Review by Budd Bailey
Once upon a time, the National Hockey League had a team in Kansas City.
You might have missed it. It was around for two seasons in the middle of the 1970s, and there was a lot going on in hockey. The NHL and the World Hockey Association were both fighting for survival, and teams tended to come and go a lot.
The Kansas City Scouts were first born in 1972, and started playing in the fall of 1974. Alas, they died in 1976. The Scouts moved to Denver for a while, and somehow the franchise couldn’t make it work there either (the current success of the Colorado Avalanche shows that something went horribly wrong the first time), and ended up in New Jersey. The Devils have done pretty well over the years, with some championships to their credit.
Defunct teams like the Scouts are always a bit on the charming side. The players and coaches were on their last chance at glory in many cases, and in those days expansion teams usually were given a horrible hand to play. It’s better now, thanks to free agency, but back then the established teams were not in a hurry to do any favors for newcomers.
Almost every team that’s gone and not forgotten certainly deserves a book, and the Scouts are no exception. Author Troy Treasure came through in 2018 with a comprehensive look back called “Icing on the Plains.” The subtitle is “The Rough Ride of Kansas City’s NHL Scouts.” He sure got that part right.
The NHL had expanded from six to 12 teams in 1967, and then went to 14 (1970), 16 (1972) and 18 (1974). Throw in the WHA teams, and hockey players – especially decent ones – were in demand. In other words, there weren’t enough good players to go around at that point. It’s especially true if your team didn’t have a great deal of money to throw around, and the Scouts certainly qualified. Kansas City put together something of a syndicate for ownership, but the franchise was unprepared for the six-figure contracts that started popping up. There wasn’t that one guy who could sign a big check, or was prepared to lose a few million if that’s what it took to get through the early years.
Meanwhile, Kansas City wasn’t that big of a market in those days – heck, it still isn’t in some ways. But the NBA and NHL arrived at the same time, and that meant the Scouts were at the end of the line for marketing dollars. Both basketball’s Kings and hockey’s Scouts didn’t make it; in hindsight, you could see it coming.
But they had a little fun while it lasted. The Scouts had a veteran hockey man in Sid Abel as the general manager, and they had a coach in Bep Guidolin who had lost his job in Boston even though he had guided the Bruins to the NHL Finals in the spring of 1974. It wasn’t a bad start, but they never had enough talent. The only two players that somewhat casual hockey fans might remember from the Scouts are Wilf Paiement and Denis Herron.
Treasure, a veteran sportswriter and announcer in the Midwest, must have spent a lot of time looking at websites and microfilm. After some introductory material, the author goes game by game through the two seasons. If you were lucky enough to see the Scouts during their brief run, you’ll be able to find out what happen in that particular game – and maybe there will be a quote or two on the contest. Interjected along the way are short biographies of some of the principals. It’s a little ping-pongy in format but does what is needed. The various other events associated with a sports team – trades, firings, ownership battles – are covered as well.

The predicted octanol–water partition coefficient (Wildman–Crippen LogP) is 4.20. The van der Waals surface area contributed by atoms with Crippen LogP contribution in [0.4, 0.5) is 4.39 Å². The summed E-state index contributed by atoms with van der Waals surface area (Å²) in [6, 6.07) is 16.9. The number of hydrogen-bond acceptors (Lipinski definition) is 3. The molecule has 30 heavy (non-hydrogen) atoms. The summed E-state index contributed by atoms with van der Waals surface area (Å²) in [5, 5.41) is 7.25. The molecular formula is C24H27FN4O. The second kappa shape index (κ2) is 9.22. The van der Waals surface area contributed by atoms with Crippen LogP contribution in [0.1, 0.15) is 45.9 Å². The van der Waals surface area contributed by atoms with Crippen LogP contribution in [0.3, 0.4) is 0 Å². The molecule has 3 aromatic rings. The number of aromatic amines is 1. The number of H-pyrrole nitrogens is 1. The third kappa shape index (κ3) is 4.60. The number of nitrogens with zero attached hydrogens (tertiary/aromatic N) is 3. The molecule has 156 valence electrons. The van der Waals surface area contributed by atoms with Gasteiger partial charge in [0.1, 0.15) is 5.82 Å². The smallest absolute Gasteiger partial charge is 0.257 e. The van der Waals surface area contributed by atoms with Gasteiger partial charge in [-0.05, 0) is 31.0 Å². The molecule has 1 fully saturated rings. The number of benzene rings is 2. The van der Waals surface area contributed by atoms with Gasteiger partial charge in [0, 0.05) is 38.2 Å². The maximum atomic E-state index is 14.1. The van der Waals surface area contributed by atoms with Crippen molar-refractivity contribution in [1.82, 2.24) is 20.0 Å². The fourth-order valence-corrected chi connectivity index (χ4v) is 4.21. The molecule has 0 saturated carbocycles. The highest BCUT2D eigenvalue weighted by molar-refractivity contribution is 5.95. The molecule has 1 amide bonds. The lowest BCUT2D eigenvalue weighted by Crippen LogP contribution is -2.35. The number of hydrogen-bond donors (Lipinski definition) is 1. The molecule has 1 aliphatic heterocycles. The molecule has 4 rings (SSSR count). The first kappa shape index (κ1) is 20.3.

Treasure caught a break in that two of the main reporters of the Scouts’ teams, Jay Greenberg and Steve Marantz, were very cooperative. Not only did they supply stories for the narrative, but they fired off copies of their files. It might be the best part of the book, because the two are something of an unbiased source of information on the team. Treasure also talked to about 10 of the players. It’s interesting that a few people associated with the Scouts declined to be interviewed. Guess they are still sore for some reason more than 40 years later.
The book has a couple of flaws from the reader’s perspective. The game descriptions tend to run together in short order. The Scouts did a lot of losing, and it’s tough to bring life to that sort of story when told in such details. It’s tough to know if there was a better way to tell about the two seasons; perhaps taking 25 pages out of the story might have helped. The book also contains no photographs. Old pictures can be expensive and/or difficult to find. No doubt Treasure gave it a try.
Even so, “Icing on the Plains” succeeds in its most obvious goal – telling the story of a sports team that never really had a chance at thriving. Those looking for information on the Scouts certainly will find the necessary facts here.
(Follow Budd on Twitter @WDX2BB)